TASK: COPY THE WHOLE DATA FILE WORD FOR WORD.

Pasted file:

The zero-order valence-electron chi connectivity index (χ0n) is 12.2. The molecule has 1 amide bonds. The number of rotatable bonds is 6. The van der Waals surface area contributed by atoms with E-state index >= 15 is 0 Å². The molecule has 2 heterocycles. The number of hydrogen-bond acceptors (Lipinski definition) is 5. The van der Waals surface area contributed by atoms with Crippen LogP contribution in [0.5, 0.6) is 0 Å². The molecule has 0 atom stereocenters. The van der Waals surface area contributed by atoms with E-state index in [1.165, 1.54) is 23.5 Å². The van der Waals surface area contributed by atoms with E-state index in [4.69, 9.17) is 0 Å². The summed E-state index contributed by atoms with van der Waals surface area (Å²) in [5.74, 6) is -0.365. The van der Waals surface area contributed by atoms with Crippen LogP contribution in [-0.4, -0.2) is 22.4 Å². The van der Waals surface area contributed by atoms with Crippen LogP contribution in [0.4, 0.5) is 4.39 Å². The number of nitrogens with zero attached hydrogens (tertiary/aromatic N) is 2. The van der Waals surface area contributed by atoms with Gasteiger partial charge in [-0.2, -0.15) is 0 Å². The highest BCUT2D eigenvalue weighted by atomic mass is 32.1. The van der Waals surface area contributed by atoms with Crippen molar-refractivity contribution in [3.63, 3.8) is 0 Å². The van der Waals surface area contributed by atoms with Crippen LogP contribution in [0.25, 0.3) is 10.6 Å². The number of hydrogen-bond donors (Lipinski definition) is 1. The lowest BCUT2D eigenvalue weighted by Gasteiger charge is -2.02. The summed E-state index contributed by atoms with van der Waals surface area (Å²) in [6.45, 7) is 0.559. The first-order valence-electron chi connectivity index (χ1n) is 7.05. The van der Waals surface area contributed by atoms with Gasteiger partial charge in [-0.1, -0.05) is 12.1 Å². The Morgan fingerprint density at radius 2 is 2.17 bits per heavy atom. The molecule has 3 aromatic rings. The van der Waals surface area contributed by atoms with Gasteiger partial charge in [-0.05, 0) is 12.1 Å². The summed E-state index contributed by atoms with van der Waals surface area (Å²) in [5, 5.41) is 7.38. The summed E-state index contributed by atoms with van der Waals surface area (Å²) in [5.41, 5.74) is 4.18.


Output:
The zero-order valence-electron chi connectivity index (χ0n) is 12.2. The molecule has 1 amide bonds. The number of rotatable bonds is 6. The van der Waals surface area contributed by atoms with E-state index >= 15 is 0 Å². The molecule has 2 heterocycles. The number of hydrogen-bond acceptors (Lipinski definition) is 5. The van der Waals surface area contributed by atoms with Crippen LogP contribution in [0.5, 0.6) is 0 Å². The molecule has 0 atom stereocenters. The van der Waals surface area contributed by atoms with E-state index in [1.165, 1.54) is 23.5 Å². The van der Waals surface area contributed by atoms with E-state index in [4.69, 9.17) is 0 Å². The summed E-state index contributed by atoms with van der Waals surface area (Å²) in [5.74, 6) is -0.365. The van der Waals surface area contributed by atoms with Crippen LogP contribution in [-0.4, -0.2) is 22.4 Å². The van der Waals surface area contributed by atoms with Crippen LogP contribution in [0.4, 0.5) is 4.39 Å². The number of nitrogens with zero attached hydrogens (tertiary/aromatic N) is 2. The van der Waals surface area contributed by atoms with Gasteiger partial charge in [-0.2, -0.15) is 0 Å². The highest BCUT2D eigenvalue weighted by atomic mass is 32.1. The van der Waals surface area contributed by atoms with Crippen molar-refractivity contribution in [3.63, 3.8) is 0 Å². The van der Waals surface area contributed by atoms with Crippen LogP contribution in [0.25, 0.3) is 10.6 Å². The number of hydrogen-bond donors (Lipinski definition) is 1. The lowest BCUT2D eigenvalue weighted by Gasteiger charge is -2.02. The summed E-state index contributed by atoms with van der Waals surface area (Å²) in [6.45, 7) is 0.559. The first-order valence-electron chi connectivity index (χ1n) is 7.05. The van der Waals surface area contributed by atoms with Gasteiger partial charge in [-0.1, -0.05) is 12.1 Å². The Morgan fingerprint density at radius 2 is 2.17 bits per heavy atom. The molecule has 3 aromatic rings. The van der Waals surface area contributed by atoms with Gasteiger partial charge in [-0.05, 0) is 12.1 Å². The summed E-state index contributed by atoms with van der Waals surface area (Å²) in [5, 5.41) is 7.38. The summed E-state index contributed by atoms with van der Waals surface area (Å²) in [5.41, 5.74) is 4.18.